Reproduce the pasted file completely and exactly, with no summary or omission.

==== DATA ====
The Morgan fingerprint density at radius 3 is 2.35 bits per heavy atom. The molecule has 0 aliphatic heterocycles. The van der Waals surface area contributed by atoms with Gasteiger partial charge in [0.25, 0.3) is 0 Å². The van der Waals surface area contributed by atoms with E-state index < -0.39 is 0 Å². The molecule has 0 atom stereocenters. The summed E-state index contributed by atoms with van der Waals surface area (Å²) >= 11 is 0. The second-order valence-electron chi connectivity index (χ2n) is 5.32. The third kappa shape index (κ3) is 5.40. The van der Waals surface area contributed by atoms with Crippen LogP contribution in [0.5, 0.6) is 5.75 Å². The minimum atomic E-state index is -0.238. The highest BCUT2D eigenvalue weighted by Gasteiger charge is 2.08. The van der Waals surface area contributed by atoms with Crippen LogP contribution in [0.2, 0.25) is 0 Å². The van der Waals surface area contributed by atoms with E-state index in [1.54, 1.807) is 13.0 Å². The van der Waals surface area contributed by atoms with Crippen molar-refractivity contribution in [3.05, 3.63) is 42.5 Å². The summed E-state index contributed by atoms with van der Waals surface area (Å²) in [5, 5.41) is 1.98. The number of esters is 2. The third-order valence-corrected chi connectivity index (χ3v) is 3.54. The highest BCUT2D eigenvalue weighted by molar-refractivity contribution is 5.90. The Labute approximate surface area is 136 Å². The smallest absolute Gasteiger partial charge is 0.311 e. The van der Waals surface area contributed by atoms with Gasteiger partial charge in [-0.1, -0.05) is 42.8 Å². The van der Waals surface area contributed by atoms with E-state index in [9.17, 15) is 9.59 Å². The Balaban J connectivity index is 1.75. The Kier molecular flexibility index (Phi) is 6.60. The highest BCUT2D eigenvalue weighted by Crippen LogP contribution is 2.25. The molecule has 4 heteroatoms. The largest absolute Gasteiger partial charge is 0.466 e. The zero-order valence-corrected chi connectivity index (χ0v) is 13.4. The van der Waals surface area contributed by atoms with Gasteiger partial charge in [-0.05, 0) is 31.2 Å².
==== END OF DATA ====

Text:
The Morgan fingerprint density at radius 3 is 2.35 bits per heavy atom. The molecule has 0 aliphatic heterocycles. The van der Waals surface area contributed by atoms with Gasteiger partial charge in [0.25, 0.3) is 0 Å². The van der Waals surface area contributed by atoms with E-state index < -0.39 is 0 Å². The molecule has 0 atom stereocenters. The summed E-state index contributed by atoms with van der Waals surface area (Å²) >= 11 is 0. The second-order valence-electron chi connectivity index (χ2n) is 5.32. The third kappa shape index (κ3) is 5.40. The van der Waals surface area contributed by atoms with Crippen LogP contribution in [0.5, 0.6) is 5.75 Å². The minimum atomic E-state index is -0.238. The highest BCUT2D eigenvalue weighted by Gasteiger charge is 2.08. The van der Waals surface area contributed by atoms with Crippen LogP contribution in [0.2, 0.25) is 0 Å². The van der Waals surface area contributed by atoms with E-state index in [1.54, 1.807) is 13.0 Å². The van der Waals surface area contributed by atoms with Crippen molar-refractivity contribution in [3.05, 3.63) is 42.5 Å². The summed E-state index contributed by atoms with van der Waals surface area (Å²) in [5, 5.41) is 1.98. The number of esters is 2. The third-order valence-corrected chi connectivity index (χ3v) is 3.54. The highest BCUT2D eigenvalue weighted by molar-refractivity contribution is 5.90. The Labute approximate surface area is 136 Å². The smallest absolute Gasteiger partial charge is 0.311 e. The van der Waals surface area contributed by atoms with Gasteiger partial charge in [-0.1, -0.05) is 42.8 Å². The van der Waals surface area contributed by atoms with E-state index in [9.17, 15) is 9.59 Å². The Balaban J connectivity index is 1.75. The Kier molecular flexibility index (Phi) is 6.60. The highest BCUT2D eigenvalue weighted by Crippen LogP contribution is 2.25. The molecule has 4 heteroatoms. The largest absolute Gasteiger partial charge is 0.466 e. The zero-order valence-corrected chi connectivity index (χ0v) is 13.4. The van der Waals surface area contributed by atoms with Gasteiger partial charge in [-0.05, 0) is 31.2 Å².